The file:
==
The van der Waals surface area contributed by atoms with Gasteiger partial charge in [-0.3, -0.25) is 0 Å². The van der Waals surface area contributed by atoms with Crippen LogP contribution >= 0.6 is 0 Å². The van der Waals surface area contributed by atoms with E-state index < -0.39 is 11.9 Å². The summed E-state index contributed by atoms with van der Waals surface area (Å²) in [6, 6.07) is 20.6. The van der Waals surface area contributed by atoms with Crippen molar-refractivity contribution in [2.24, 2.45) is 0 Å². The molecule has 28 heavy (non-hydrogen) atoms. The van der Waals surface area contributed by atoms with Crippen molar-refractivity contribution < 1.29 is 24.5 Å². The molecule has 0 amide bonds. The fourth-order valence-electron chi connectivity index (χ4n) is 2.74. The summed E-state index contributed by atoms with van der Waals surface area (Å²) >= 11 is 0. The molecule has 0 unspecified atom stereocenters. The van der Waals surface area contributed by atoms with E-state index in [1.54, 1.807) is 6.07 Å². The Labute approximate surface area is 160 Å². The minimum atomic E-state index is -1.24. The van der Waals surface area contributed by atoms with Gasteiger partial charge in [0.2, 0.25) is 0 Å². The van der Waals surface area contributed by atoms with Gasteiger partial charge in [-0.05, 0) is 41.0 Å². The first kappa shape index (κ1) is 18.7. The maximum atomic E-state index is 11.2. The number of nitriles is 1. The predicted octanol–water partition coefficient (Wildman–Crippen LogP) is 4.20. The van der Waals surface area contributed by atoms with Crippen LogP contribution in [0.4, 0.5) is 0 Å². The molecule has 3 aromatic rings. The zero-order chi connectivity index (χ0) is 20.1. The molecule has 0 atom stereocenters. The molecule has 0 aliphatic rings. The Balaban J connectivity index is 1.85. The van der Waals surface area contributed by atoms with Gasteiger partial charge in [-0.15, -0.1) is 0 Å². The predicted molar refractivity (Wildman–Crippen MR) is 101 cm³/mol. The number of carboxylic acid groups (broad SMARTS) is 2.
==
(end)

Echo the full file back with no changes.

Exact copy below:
The van der Waals surface area contributed by atoms with Gasteiger partial charge in [-0.3, -0.25) is 0 Å². The van der Waals surface area contributed by atoms with Crippen LogP contribution >= 0.6 is 0 Å². The van der Waals surface area contributed by atoms with E-state index < -0.39 is 11.9 Å². The summed E-state index contributed by atoms with van der Waals surface area (Å²) in [6, 6.07) is 20.6. The van der Waals surface area contributed by atoms with Crippen molar-refractivity contribution in [2.24, 2.45) is 0 Å². The molecule has 28 heavy (non-hydrogen) atoms. The van der Waals surface area contributed by atoms with Crippen molar-refractivity contribution < 1.29 is 24.5 Å². The molecule has 0 amide bonds. The fourth-order valence-electron chi connectivity index (χ4n) is 2.74. The summed E-state index contributed by atoms with van der Waals surface area (Å²) >= 11 is 0. The molecule has 0 unspecified atom stereocenters. The van der Waals surface area contributed by atoms with E-state index in [1.54, 1.807) is 6.07 Å². The Labute approximate surface area is 160 Å². The minimum atomic E-state index is -1.24. The van der Waals surface area contributed by atoms with Gasteiger partial charge in [0.2, 0.25) is 0 Å². The van der Waals surface area contributed by atoms with Gasteiger partial charge in [-0.05, 0) is 41.0 Å². The first kappa shape index (κ1) is 18.7. The maximum atomic E-state index is 11.2. The number of nitriles is 1. The predicted octanol–water partition coefficient (Wildman–Crippen LogP) is 4.20. The van der Waals surface area contributed by atoms with Crippen LogP contribution in [0.4, 0.5) is 0 Å². The molecule has 3 aromatic rings. The zero-order chi connectivity index (χ0) is 20.1. The molecule has 0 atom stereocenters. The molecule has 0 aliphatic rings. The Balaban J connectivity index is 1.85. The van der Waals surface area contributed by atoms with Gasteiger partial charge in [-0.15, -0.1) is 0 Å². The predicted molar refractivity (Wildman–Crippen MR) is 101 cm³/mol. The number of carboxylic acid groups (broad SMARTS) is 2.